J1.4
Lidar Uncertainty Measurement Experiment (LUMEX) An Overview

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Wednesday, 7 January 2015: 9:15 AM
211A West Building (Phoenix Convention Center - West and North Buildings)
Aditya Choukulkar, CU Boulder/NOAA/ESRL/CSD, Boulder, CO; and W. A. Brewer, R. M. Banta, R. M. Hardesty, Y. L. Pichugina, C. J. Senff, S. P. Sandberg, A. M. Weickmann, G. Antoszewski, B. J. Carroll, R. Delgado, J. K. Lundquist, M. E. Rhodes, B. Kosovic, A. Muschinski, K. S. Barr, and D. Wolfe

Coherent Doppler LIDAR (Light Detection and Ranging) has been widely used to provide measurements of several boundary layer parameters such as profiles of wind speed, wind direction, vertical velocity statistics, mixing layer heights and turbulent kinetic energy (TKE). An important aspect of providing this wide range of meteorological data is to properly characterize the uncertainty associated with these measurements. With the above intent in mind, the Lidar Uncertainty Measurement Experiment (LUMEX) was conducted at Erie, Colorado during the period June 23rd to July 13th, 2014. The major goals of this experiment were the following:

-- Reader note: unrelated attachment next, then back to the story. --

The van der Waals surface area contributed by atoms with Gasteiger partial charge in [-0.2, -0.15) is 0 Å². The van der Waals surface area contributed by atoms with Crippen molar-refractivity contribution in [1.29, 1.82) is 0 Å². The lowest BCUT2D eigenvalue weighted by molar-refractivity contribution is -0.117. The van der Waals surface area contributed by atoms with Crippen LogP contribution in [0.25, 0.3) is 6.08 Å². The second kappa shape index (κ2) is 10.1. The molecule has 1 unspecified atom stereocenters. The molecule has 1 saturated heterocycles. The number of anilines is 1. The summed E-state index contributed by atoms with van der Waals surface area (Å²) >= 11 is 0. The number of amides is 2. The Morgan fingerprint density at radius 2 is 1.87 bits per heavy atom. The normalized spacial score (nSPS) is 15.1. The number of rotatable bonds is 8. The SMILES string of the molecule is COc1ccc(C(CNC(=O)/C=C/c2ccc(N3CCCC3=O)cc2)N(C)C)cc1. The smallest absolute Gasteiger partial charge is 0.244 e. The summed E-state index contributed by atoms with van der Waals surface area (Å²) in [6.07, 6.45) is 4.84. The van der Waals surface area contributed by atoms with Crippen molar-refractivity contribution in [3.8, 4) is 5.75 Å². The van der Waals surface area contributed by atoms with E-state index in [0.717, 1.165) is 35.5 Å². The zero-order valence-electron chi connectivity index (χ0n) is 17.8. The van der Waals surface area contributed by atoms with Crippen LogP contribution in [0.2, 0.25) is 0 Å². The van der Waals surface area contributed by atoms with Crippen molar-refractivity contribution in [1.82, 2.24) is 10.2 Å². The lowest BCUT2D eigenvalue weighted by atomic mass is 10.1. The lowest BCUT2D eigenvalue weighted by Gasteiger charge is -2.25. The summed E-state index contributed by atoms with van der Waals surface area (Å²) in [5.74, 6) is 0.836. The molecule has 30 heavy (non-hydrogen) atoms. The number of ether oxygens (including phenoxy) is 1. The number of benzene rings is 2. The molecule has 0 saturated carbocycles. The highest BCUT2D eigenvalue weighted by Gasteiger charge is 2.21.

1. Characterize sampling error for vertical velocity statistics

2. Analyze sensitivities of different Doppler lidar systems

3. Compare various single and dual Doppler retrieval techniques

4. Characterize error of spatial representativeness for separation distances up to 3 km

5. Validate turbulence analysis techniques and retrievals from Doppler lidars

This experiment brought together 5 Doppler lidars, both commercial and research grade, for a period of three weeks for a comprehensive inter-comparison study. The Doppler lidars were deployed at the Boulder Atmospheric Observatory site in Erie, site of a 300 m meteorological tower. This tower was instrumented with six sonic anemometers at levels from 50 m to 300 m with 50 m vertical spacing. A brief overview of the experiment outline and deployment will be presented. Results from the sampling error analysis and its implications on scanning strategy will be discussed. Results from inter-comparison of retrieval techniques and error of spatial representativeness analysis will be presented to discuss the importance of the choice of scanning strategy and retrieval algorithm based on the application, such as boundary layer studies or wind energy.